Where have the toys gone?

Have you looked at your child’s holiday wish list? I talk to the kids here at school all the time and I have noticed that Santa’s lists have really changed!When I was a kid, I wanted a Barbie® or a Tiny Tears® doll. I wanted doll clothes, marbles, doll furniture, a paint by number set, Pick Up Sticks®, and a Chinese Checkers® game, wooden puzzles, and a bike. When my son came along, he wanted HeMan/Masters of the Universe® action figures, Match Box® cars, most anything Star Wars®, model trains, a painting/drawing set, Silly Putty®, a cowboy outfit, Legos®, and a bike.

The thing that amazes me is that kids don’t want toys anymore! Technology is really changing our world. Our kids want iPads, Nintendo®, Xbox®, cell phones, Blu-ray players, robots, drones, droids, and virtual reality systems. Yikes! What is a parent to do?

First of all, set your budget and stick to your limits. It is okay to tell your child/ren that something is too expensive. Even Santa is feeling the recession these days and teaching your child about the value of things is actually a GOOD THING! I try to focus on buying just one electronic gift and then giving lots of little things, even some that don’t cost money. For example, homemade gift coupons can be lots of fun. “What can I give my kids coupons for?” you ask. Well, how about a coupon to have a friend spend the night. Coupons for a free pass out of chores for a night is always popular. Coupons to rent a movie or to stay up an extra half hour are also big hits. Kids like coupons to get to pick the dinner menu for a night. My son once got a coupon to have a night off from vegetables. He especially did not like spinach. Even Popeye himself couldn’t convince him to swallow the spinach!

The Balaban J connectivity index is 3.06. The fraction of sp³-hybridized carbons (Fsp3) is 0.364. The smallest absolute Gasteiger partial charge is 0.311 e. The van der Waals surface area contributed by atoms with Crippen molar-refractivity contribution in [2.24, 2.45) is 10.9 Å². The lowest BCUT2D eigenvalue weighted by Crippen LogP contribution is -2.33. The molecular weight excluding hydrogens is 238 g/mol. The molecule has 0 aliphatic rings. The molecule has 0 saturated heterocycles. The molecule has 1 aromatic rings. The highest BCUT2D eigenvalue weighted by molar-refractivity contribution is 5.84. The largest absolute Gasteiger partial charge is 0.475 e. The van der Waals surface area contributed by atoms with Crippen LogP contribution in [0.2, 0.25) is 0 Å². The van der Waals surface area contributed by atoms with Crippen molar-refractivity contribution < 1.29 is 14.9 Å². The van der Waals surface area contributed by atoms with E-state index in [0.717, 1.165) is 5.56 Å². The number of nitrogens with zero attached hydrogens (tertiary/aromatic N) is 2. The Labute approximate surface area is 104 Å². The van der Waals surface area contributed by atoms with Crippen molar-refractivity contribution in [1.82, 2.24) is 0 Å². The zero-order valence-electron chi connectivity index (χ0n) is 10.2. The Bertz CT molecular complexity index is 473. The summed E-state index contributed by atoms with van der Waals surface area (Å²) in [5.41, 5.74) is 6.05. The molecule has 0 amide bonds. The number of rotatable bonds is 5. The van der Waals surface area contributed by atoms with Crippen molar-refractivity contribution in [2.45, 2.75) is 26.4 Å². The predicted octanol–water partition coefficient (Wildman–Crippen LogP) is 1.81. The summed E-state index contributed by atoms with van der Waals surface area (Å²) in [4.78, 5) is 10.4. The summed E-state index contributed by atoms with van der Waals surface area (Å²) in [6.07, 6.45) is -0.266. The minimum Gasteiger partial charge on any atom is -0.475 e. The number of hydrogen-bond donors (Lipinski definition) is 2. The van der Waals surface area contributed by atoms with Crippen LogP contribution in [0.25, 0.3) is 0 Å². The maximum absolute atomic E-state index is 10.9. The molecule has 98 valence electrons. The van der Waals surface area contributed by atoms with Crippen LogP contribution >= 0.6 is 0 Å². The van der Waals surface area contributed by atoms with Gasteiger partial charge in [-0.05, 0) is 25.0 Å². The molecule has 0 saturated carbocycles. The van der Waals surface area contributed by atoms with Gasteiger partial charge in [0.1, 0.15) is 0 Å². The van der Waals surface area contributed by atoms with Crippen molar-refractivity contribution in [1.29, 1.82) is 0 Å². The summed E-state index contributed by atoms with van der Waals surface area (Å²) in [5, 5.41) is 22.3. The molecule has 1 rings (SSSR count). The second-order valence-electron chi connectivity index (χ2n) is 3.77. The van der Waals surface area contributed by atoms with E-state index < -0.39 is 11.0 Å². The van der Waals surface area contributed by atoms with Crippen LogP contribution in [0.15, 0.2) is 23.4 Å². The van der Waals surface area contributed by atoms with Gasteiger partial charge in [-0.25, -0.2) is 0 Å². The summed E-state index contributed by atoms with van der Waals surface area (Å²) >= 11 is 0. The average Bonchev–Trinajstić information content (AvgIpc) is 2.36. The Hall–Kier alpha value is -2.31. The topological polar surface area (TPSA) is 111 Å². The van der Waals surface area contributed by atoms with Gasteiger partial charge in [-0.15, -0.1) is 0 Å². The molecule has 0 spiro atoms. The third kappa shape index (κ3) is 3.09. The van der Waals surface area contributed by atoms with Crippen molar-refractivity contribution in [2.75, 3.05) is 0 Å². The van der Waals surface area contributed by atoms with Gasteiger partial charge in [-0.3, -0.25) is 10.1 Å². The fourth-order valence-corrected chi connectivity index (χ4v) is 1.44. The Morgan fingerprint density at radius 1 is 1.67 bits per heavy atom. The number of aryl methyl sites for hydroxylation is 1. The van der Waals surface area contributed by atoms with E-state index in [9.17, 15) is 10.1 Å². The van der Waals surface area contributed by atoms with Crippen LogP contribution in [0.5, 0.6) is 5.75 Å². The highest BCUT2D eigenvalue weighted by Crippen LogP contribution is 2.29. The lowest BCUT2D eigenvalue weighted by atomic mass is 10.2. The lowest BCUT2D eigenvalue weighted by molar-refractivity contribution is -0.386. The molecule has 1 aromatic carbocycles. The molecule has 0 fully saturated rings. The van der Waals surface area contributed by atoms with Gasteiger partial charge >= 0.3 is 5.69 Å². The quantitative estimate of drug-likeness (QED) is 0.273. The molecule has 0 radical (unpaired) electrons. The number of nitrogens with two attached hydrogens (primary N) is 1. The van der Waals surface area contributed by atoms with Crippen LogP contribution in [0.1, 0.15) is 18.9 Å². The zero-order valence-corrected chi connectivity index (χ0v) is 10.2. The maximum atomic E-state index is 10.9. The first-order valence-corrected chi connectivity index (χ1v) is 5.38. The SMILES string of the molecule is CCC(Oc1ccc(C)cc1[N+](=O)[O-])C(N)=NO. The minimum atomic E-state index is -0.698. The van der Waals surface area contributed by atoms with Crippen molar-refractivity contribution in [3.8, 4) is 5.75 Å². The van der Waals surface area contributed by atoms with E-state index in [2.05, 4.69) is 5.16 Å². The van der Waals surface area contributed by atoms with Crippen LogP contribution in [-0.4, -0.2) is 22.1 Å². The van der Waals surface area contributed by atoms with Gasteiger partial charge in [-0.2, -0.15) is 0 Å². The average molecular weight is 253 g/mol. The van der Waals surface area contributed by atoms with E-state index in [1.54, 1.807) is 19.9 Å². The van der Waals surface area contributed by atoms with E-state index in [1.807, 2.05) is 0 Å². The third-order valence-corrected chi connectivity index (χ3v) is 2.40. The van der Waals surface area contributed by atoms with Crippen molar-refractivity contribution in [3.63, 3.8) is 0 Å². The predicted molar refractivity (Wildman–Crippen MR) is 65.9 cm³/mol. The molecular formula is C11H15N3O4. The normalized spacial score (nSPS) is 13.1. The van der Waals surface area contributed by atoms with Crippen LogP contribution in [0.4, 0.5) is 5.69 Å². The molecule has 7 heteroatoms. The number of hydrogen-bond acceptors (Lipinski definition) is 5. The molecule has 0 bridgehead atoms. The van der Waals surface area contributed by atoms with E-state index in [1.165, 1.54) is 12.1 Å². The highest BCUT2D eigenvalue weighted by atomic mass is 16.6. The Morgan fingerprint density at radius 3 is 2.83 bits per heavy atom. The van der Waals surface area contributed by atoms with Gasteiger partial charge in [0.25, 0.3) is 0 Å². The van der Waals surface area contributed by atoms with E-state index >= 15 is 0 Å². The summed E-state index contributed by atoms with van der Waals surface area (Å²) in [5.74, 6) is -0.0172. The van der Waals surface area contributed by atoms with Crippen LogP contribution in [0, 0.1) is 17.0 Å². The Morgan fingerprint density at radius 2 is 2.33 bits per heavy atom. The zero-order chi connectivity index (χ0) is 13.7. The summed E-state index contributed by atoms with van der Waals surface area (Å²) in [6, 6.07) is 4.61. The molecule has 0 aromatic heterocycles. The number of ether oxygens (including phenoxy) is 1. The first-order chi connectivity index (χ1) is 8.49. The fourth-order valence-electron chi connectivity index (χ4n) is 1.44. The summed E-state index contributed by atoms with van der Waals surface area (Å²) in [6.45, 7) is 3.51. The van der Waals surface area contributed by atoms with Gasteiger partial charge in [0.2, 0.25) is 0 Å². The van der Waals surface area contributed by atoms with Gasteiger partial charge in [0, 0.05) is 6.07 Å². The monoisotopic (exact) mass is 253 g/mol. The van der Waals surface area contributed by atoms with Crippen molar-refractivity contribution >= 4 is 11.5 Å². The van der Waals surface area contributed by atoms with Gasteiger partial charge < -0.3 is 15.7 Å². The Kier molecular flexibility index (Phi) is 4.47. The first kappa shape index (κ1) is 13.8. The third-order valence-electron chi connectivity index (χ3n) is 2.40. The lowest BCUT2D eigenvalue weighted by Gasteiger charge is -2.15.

I also like to give inexpensive things that encourage creativity. Clay, scissors, crayons, colored pencils, markers, drawing paper, finger paint. Add some sparkle to art projects with glitter, ribbon, lace, and buttons. Old fashioned floor blocks are terrific for encouraging problem solving and creativity. Some of your old clothes, shoes, and hats can be cleaned and boxed; they make wonderful dress up and make believe items. Older children love having a diary where they can record their hopes and dreams. Finally, there are books. Make sure that the books you pick spark your child’s interest and tap into their imagination.

One thing that adds to the fun is putting things together to create a “kit”. For example, a few blank books, some colored pencils, a pretty fountain pen, erasers, and even notebook paper can be put together in a festive box as a Future Author or Future Poet kit. Those cleaned and polished dress-up items can be put together with an kid-friendly camera to become a Dream It ~ Believe It ~ Be It kit. Canvases, paints, a sketch pad, crayons, colored pencils, fun craft-edged scissors make a perfect gift kit for your artist. Do you have a budding chef? A quick trip to the grocery store will yield lots of treasures for a Cheftastic kit.

So, get creative. You can think of lots of things to give your children that don’t leave you with a stack of bills once the holidays have passed. Share your ideas by leaving a comment here on the blog. Happy Holidays!

Author: Jennifer C. Walts, Ed.D.

I am a retired educator and School Improvement Specialist.

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